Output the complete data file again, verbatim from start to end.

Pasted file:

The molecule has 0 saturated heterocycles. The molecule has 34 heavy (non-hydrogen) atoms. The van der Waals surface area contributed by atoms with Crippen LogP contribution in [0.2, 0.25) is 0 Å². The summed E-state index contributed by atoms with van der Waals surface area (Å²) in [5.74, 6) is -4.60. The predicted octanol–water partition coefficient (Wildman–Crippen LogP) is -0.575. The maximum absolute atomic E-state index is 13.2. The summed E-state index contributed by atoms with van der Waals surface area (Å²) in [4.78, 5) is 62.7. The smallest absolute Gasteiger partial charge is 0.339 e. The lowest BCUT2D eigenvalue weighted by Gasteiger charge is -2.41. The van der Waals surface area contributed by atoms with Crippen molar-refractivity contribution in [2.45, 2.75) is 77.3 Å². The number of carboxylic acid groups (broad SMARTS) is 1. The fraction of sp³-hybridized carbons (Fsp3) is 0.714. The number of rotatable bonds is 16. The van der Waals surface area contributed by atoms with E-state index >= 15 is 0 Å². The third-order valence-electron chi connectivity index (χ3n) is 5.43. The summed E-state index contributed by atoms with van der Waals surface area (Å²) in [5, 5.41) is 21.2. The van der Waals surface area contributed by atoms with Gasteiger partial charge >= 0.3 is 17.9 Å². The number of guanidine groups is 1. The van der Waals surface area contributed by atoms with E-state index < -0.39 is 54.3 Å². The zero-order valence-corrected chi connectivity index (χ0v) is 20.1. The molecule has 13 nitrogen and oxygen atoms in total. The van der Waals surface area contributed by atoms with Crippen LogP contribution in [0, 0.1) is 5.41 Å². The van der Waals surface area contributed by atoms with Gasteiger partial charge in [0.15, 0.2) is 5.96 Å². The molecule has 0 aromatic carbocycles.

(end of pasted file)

The molecule has 0 saturated heterocycles. The molecule has 34 heavy (non-hydrogen) atoms. The van der Waals surface area contributed by atoms with Crippen LogP contribution in [0.2, 0.25) is 0 Å². The summed E-state index contributed by atoms with van der Waals surface area (Å²) in [5.74, 6) is -4.60. The predicted octanol–water partition coefficient (Wildman–Crippen LogP) is -0.575. The maximum absolute atomic E-state index is 13.2. The summed E-state index contributed by atoms with van der Waals surface area (Å²) in [4.78, 5) is 62.7. The smallest absolute Gasteiger partial charge is 0.339 e. The lowest BCUT2D eigenvalue weighted by Gasteiger charge is -2.41. The van der Waals surface area contributed by atoms with Crippen molar-refractivity contribution in [2.45, 2.75) is 77.3 Å². The number of carboxylic acid groups (broad SMARTS) is 1. The fraction of sp³-hybridized carbons (Fsp3) is 0.714. The number of rotatable bonds is 16. The van der Waals surface area contributed by atoms with E-state index >= 15 is 0 Å². The third-order valence-electron chi connectivity index (χ3n) is 5.43. The summed E-state index contributed by atoms with van der Waals surface area (Å²) in [5, 5.41) is 21.2. The van der Waals surface area contributed by atoms with Gasteiger partial charge >= 0.3 is 17.9 Å². The number of guanidine groups is 1. The van der Waals surface area contributed by atoms with E-state index < -0.39 is 54.3 Å². The zero-order valence-corrected chi connectivity index (χ0v) is 20.1. The molecule has 13 nitrogen and oxygen atoms in total. The van der Waals surface area contributed by atoms with Crippen LogP contribution in [0, 0.1) is 5.41 Å². The van der Waals surface area contributed by atoms with Gasteiger partial charge in [0.15, 0.2) is 5.96 Å². The molecule has 0 aromatic carbocycles.